The United States Women’s National Team was in Texas last night, which could not have come at a better time after news went viral from the state’s governor’s office.
On Tuesday, Governor Greg Abbot sent out a letter to the Commissioner of the Texas Department of Family and Protective Services. In it, he supports state Attorney General Ken Paxton’s interpretation of Texas child abuse law. Gov. Abbott wrote that “gender transitioning procedures,” including surgery or hormone therapy, must be reported by licensed professionals and parents of those children can be investigated.
The USWNT won their SheBelieves cup title game against Iceland, 5-0, in Frisco, Texas. During the game they let it be known that the supported transgender youths Texas who might be in tough place after hearing the news of the letter, by taping up their wrists and writing, “Protect Trans Kids.”
Several national health organizations, including the American Medical Association and the American Psychiatric Association, encourage age-appropriate and individualized care for transgender youths. In December, a study by The Trevor Project — per its Twitter profile, the largest suicide prevention and crisis intervention organization for LGBTQ youth — was published in the Journal of Adolescent Health. The study was the first of its kind that looked into the benefits Gender Affirming Hormone Therapy (GAHT) in relation to suicide prevention and depression. It concluded that there is a “relationship between access to GAHT and lower rates of depression and suicidality among transgender and nonbinary youth.”
This directive from Texas is but one example of certain states trying to reinforce heterosexual norms and a further undo the gains of the Civil Rights Movement of the mid-20th century. Today, the Florida House of Representatives is voting on a bill that would forbid “Classroom instruction by school personnel or third parties on sexual orientation or gender identity may not occur in kindergarten through grade 3 or in a manner that is not age appropriate or developmentally appropriate for students in accordance with state standards.”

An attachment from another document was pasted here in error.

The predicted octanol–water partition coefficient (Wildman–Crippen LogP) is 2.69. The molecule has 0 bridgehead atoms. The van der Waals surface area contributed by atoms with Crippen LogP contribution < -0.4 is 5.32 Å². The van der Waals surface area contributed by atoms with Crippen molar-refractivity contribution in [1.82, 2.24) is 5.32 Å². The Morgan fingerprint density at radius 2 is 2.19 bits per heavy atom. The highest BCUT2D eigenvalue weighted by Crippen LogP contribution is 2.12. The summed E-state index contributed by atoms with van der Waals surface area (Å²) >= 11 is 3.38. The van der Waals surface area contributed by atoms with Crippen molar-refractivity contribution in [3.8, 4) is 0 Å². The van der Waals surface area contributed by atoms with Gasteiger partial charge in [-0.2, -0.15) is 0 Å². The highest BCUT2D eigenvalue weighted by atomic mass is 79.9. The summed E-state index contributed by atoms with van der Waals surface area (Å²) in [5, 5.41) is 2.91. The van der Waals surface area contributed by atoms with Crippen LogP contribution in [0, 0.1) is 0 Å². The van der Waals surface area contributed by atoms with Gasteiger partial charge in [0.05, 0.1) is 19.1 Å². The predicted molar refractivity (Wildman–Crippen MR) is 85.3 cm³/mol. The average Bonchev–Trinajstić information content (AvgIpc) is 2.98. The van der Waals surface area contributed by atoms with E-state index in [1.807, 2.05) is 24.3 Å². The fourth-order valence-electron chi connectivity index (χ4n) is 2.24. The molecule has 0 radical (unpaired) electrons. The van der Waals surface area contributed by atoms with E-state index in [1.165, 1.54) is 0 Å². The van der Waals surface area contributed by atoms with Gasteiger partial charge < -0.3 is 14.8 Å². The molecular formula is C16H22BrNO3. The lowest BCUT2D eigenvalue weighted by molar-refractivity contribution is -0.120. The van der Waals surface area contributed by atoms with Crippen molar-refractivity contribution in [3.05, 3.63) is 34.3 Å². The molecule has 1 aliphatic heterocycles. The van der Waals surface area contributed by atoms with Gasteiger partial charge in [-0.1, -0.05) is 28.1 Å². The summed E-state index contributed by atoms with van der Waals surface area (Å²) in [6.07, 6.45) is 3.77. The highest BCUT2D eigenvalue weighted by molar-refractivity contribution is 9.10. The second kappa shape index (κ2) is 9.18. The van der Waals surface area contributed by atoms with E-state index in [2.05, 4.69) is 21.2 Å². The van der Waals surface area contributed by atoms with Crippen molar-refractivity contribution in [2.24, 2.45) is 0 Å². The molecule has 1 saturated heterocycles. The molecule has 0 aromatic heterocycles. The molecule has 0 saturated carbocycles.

The fear of the boogeyman known as Critical Race Theory has resulted in bills in state legislatures across America that restrict how race can be discussed in schools. A law that was passed in Tennessee states that public schools cannot teach privilege or lessons that make a group feel uncomfortable because of their race or sex. Because of course racism being omnipresent in society has nothing to do with states trying to change how a generation of children are being taught about it.
The overwhelming problem with these government directives, of course, is that licensed professionals such as teachers and doctors have an obligation to protect children from harm. By legally restricting what they can say and do when it comes to race, sexual orientation, and gender identity, it increases harm. The avenues through which they can help marginalized children are being lessened by legislation. Licensed professionals who deal with children should be given the most latitude to do their jobs. If state legislatures need a real issue to sink their teeth into, here’s Simone Biles giving them one when speaking before the United State Senate about the real abuse she suffered at the hands of a doctor.
For those who want to get bent out of shape about too much race talk with their sports and in their schools or Lia Thomas performing well in Ivy League swim meets that correspond with her gender instead of her sex assigned at birth, that’s one way to approach life. But, what the USWNT wrote on their wrists is what we need to be doing with our children, protecting them.
Protect LGBTQ youths from the suffering they endure (that makes them four times more likely than other children to seriously consider suicide). Protect young Black children from all the ways they are more likely to die than other children. Protect all children from the distribution of White Supremacist propaganda reaching an all-time high.
That’s what protection is supposed to be. Not punishing those who are trying to make a scary world a bit easier to deal with for a child that doesn’t know what to do.